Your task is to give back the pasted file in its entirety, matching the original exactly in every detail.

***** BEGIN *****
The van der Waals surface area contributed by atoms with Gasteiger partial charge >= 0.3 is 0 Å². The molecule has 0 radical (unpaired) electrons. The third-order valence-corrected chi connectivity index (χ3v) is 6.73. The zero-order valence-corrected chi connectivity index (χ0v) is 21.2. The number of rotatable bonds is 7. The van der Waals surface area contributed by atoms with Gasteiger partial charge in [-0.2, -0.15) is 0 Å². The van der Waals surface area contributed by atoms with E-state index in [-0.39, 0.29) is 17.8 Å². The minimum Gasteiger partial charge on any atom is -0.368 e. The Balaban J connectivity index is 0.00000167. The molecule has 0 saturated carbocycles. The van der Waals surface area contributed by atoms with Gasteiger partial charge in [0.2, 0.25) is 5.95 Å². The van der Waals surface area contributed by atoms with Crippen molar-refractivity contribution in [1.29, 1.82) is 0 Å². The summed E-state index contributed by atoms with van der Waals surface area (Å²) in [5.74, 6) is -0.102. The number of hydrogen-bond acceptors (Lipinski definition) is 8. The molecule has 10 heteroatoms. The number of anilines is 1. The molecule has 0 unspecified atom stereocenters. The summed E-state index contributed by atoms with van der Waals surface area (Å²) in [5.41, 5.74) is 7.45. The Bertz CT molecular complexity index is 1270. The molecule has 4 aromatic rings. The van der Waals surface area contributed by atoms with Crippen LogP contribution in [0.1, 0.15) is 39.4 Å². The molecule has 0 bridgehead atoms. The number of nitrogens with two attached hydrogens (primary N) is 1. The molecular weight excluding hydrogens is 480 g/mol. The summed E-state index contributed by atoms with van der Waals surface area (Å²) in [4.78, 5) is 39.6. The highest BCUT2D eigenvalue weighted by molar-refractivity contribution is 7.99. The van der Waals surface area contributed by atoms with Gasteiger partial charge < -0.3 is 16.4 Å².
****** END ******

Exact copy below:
The van der Waals surface area contributed by atoms with Gasteiger partial charge >= 0.3 is 0 Å². The molecule has 0 radical (unpaired) electrons. The third-order valence-corrected chi connectivity index (χ3v) is 6.73. The zero-order valence-corrected chi connectivity index (χ0v) is 21.2. The number of rotatable bonds is 7. The van der Waals surface area contributed by atoms with Gasteiger partial charge in [-0.2, -0.15) is 0 Å². The van der Waals surface area contributed by atoms with E-state index in [-0.39, 0.29) is 17.8 Å². The minimum Gasteiger partial charge on any atom is -0.368 e. The Balaban J connectivity index is 0.00000167. The molecule has 0 saturated carbocycles. The van der Waals surface area contributed by atoms with Gasteiger partial charge in [0.2, 0.25) is 5.95 Å². The van der Waals surface area contributed by atoms with Crippen molar-refractivity contribution in [1.29, 1.82) is 0 Å². The summed E-state index contributed by atoms with van der Waals surface area (Å²) in [5.74, 6) is -0.102. The number of hydrogen-bond acceptors (Lipinski definition) is 8. The molecule has 10 heteroatoms. The number of anilines is 1. The molecule has 0 unspecified atom stereocenters. The summed E-state index contributed by atoms with van der Waals surface area (Å²) in [5.41, 5.74) is 7.45. The Bertz CT molecular complexity index is 1270. The molecule has 4 aromatic rings. The van der Waals surface area contributed by atoms with Crippen LogP contribution in [0.1, 0.15) is 39.4 Å². The molecule has 0 bridgehead atoms. The number of nitrogens with two attached hydrogens (primary N) is 1. The molecular weight excluding hydrogens is 480 g/mol. The summed E-state index contributed by atoms with van der Waals surface area (Å²) in [4.78, 5) is 39.6. The highest BCUT2D eigenvalue weighted by molar-refractivity contribution is 7.99. The van der Waals surface area contributed by atoms with Gasteiger partial charge < -0.3 is 16.4 Å².